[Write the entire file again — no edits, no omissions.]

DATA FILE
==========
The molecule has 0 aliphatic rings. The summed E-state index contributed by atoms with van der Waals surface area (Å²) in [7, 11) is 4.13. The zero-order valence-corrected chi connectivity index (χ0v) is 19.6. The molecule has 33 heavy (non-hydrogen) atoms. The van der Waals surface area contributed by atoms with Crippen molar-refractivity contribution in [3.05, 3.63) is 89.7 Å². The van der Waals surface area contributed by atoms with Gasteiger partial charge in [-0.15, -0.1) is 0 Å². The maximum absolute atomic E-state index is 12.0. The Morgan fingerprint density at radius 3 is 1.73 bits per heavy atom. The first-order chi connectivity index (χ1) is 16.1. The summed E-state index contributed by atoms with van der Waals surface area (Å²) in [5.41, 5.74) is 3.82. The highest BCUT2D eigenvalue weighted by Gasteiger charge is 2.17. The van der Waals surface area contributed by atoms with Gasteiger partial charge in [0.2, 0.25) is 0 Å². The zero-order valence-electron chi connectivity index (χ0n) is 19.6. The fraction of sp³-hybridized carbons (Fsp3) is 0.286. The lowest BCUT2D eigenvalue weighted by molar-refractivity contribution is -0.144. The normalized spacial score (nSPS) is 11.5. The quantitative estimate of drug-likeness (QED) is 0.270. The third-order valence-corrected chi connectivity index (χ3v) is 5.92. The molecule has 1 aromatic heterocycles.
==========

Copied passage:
The molecule has 0 aliphatic rings. The summed E-state index contributed by atoms with van der Waals surface area (Å²) in [7, 11) is 4.13. The zero-order valence-corrected chi connectivity index (χ0v) is 19.6. The molecule has 33 heavy (non-hydrogen) atoms. The van der Waals surface area contributed by atoms with Crippen molar-refractivity contribution in [3.05, 3.63) is 89.7 Å². The van der Waals surface area contributed by atoms with Gasteiger partial charge in [-0.15, -0.1) is 0 Å². The maximum absolute atomic E-state index is 12.0. The Morgan fingerprint density at radius 3 is 1.73 bits per heavy atom. The first-order chi connectivity index (χ1) is 16.1. The summed E-state index contributed by atoms with van der Waals surface area (Å²) in [5.41, 5.74) is 3.82. The highest BCUT2D eigenvalue weighted by Gasteiger charge is 2.17. The van der Waals surface area contributed by atoms with Gasteiger partial charge in [0.2, 0.25) is 0 Å². The zero-order valence-electron chi connectivity index (χ0n) is 19.6. The fraction of sp³-hybridized carbons (Fsp3) is 0.286. The lowest BCUT2D eigenvalue weighted by molar-refractivity contribution is -0.144. The normalized spacial score (nSPS) is 11.5. The quantitative estimate of drug-likeness (QED) is 0.270. The third-order valence-corrected chi connectivity index (χ3v) is 5.92. The molecule has 1 aromatic heterocycles.